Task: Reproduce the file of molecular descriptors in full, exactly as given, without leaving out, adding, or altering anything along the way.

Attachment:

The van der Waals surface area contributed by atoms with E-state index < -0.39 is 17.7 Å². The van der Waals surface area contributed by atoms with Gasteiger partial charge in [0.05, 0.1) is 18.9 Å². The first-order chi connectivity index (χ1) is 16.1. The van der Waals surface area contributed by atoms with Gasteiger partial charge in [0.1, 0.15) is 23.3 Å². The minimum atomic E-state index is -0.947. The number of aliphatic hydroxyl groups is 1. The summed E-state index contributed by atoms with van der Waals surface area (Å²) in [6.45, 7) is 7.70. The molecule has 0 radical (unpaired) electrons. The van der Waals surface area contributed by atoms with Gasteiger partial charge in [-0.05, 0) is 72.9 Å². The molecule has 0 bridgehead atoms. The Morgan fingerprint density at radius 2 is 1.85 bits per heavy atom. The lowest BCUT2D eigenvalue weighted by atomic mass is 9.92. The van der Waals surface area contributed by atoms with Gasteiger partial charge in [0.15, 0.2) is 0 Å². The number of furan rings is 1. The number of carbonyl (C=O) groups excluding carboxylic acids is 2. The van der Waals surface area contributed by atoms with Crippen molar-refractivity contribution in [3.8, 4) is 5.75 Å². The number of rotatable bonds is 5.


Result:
The van der Waals surface area contributed by atoms with E-state index < -0.39 is 17.7 Å². The van der Waals surface area contributed by atoms with Gasteiger partial charge in [0.05, 0.1) is 18.9 Å². The first-order chi connectivity index (χ1) is 16.1. The van der Waals surface area contributed by atoms with Gasteiger partial charge in [0.1, 0.15) is 23.3 Å². The minimum atomic E-state index is -0.947. The number of aliphatic hydroxyl groups is 1. The summed E-state index contributed by atoms with van der Waals surface area (Å²) in [6.45, 7) is 7.70. The molecule has 0 radical (unpaired) electrons. The van der Waals surface area contributed by atoms with Gasteiger partial charge in [-0.05, 0) is 72.9 Å². The molecule has 0 bridgehead atoms. The Morgan fingerprint density at radius 2 is 1.85 bits per heavy atom. The lowest BCUT2D eigenvalue weighted by atomic mass is 9.92. The van der Waals surface area contributed by atoms with Gasteiger partial charge in [0.15, 0.2) is 0 Å². The number of furan rings is 1. The number of carbonyl (C=O) groups excluding carboxylic acids is 2. The van der Waals surface area contributed by atoms with Crippen molar-refractivity contribution in [3.8, 4) is 5.75 Å². The number of rotatable bonds is 5.